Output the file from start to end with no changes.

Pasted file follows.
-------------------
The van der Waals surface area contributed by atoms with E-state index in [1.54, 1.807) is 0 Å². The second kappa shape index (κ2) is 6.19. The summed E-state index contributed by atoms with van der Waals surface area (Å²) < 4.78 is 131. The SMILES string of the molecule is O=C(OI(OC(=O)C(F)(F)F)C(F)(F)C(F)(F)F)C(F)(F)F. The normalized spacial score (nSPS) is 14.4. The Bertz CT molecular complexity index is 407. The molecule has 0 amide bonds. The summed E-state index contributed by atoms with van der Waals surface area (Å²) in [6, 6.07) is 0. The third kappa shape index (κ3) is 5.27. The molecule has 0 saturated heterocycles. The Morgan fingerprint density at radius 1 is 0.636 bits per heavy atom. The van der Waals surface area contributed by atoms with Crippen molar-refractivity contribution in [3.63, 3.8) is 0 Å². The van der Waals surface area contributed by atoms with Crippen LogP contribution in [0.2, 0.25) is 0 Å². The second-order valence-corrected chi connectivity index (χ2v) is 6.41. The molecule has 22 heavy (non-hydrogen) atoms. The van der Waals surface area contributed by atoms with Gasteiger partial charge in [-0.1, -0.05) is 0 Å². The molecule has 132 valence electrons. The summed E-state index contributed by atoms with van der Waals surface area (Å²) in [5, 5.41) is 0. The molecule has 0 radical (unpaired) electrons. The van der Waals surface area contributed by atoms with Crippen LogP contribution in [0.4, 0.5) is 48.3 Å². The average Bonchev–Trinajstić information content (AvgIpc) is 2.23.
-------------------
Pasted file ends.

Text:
The van der Waals surface area contributed by atoms with E-state index in [1.54, 1.807) is 0 Å². The second kappa shape index (κ2) is 6.19. The summed E-state index contributed by atoms with van der Waals surface area (Å²) < 4.78 is 131. The SMILES string of the molecule is O=C(OI(OC(=O)C(F)(F)F)C(F)(F)C(F)(F)F)C(F)(F)F. The normalized spacial score (nSPS) is 14.4. The Bertz CT molecular complexity index is 407. The molecule has 0 amide bonds. The summed E-state index contributed by atoms with van der Waals surface area (Å²) in [6, 6.07) is 0. The third kappa shape index (κ3) is 5.27. The molecule has 0 saturated heterocycles. The Morgan fingerprint density at radius 1 is 0.636 bits per heavy atom. The van der Waals surface area contributed by atoms with Crippen molar-refractivity contribution in [3.63, 3.8) is 0 Å². The van der Waals surface area contributed by atoms with Crippen LogP contribution in [0.2, 0.25) is 0 Å². The second-order valence-corrected chi connectivity index (χ2v) is 6.41. The molecule has 22 heavy (non-hydrogen) atoms. The van der Waals surface area contributed by atoms with Gasteiger partial charge in [-0.1, -0.05) is 0 Å². The molecule has 132 valence electrons. The summed E-state index contributed by atoms with van der Waals surface area (Å²) in [5, 5.41) is 0. The molecule has 0 radical (unpaired) electrons. The van der Waals surface area contributed by atoms with Crippen LogP contribution in [0.4, 0.5) is 48.3 Å². The average Bonchev–Trinajstić information content (AvgIpc) is 2.23.